Sending email from your app using AWS SES

amazon ses

Simple Email Service (SES) from AWS

Email is the best way that we can communicate with our users; still better than SMS or app notifications. An effective messaging strategy can enhance the journey our products offer.

This post is about sending email from the website or app you’re developing. We will use SES to send transactional emails. AWS documentation describes Simple Email Service (SES) as “an email sending and receiving service that provides an easy, cost-effective way for you to send email.” It abstracts away managing a mail server.

Identity verification

When you first get set up, SES will be in sandbox mode. That means you can only send email to verified receivers. To get production access and start sending emails to the public, you will need to verify an email address and a sending domain.

Configuring your domain name

Sending email through SES requires us to verify the domain name that messages will be coming from. We can do this from the “Domains” dashboard.

Verify a new domain name
Verify a new domain name

This will generate a list of record sets that will need to be added to our domain as DNS records. I use Route 53, another Amazon service, to manage my domains – so that’s where I’ll need to enter this info. If this is a new domain that you are working with, you will need to create a “hosted zone”in AWS for it first.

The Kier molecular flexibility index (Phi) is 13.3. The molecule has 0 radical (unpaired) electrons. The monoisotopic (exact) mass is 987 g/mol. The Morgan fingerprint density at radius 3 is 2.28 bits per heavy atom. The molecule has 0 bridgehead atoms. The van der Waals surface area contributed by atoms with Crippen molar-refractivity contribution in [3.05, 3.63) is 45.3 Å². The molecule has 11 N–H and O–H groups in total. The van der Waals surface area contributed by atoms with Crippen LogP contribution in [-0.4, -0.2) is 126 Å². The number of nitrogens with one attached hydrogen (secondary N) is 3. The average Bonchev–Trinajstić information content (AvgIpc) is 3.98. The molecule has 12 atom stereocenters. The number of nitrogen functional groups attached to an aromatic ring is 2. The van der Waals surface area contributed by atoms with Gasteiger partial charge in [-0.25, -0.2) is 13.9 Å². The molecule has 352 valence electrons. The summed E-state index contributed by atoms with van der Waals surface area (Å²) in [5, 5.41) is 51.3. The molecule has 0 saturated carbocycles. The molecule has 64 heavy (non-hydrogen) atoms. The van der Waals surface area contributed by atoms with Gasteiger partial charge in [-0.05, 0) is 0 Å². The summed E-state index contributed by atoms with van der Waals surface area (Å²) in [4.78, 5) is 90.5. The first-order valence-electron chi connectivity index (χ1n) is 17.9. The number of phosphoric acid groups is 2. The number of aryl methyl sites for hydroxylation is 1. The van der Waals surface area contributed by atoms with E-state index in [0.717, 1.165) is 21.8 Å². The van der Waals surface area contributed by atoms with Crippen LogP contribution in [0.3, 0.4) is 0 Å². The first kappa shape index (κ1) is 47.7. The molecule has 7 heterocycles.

AWS Route 53

As of this update, Amazon recommends using CNAME DKIM (DomainKeys Identified Mail) records instead of TXT records to authenticate your domain. These signatures enhance the deliverability of your mail with DKIM-compliant email providers. If your domain name is in Route 53, SES will automatically import the CNAME records for you.

warning message about legacy TXT records

Understand deliverability

We want to be confident that intended recipients are actually getting the messages that are sent.  Email service providers, and ISPs, want to prevent being abused by spammers. Following best practices, and understanding deliverability, can ensure that emails won’t be blocked.

Verify any email addresses that you are sending messages from: “To maintain trust between email providers and Amazon SES, Amazon SES needs to ensure that its senders are who they say they are.”

You should use an email address that is at the domain you verified. To host business email, I suggest AWS WorkMail or Google Workspace

verify a new email in AWS

Make sure DKIM has been verified for your domain:  “DomainKeys Identified Mail (DKIM) provides proof that the email you send originates from your domain and is authentic”. If you’re already using Route 53 to manage your DNS records, SES will present an option to automatically create the necessary records.

Route 53 DKIM records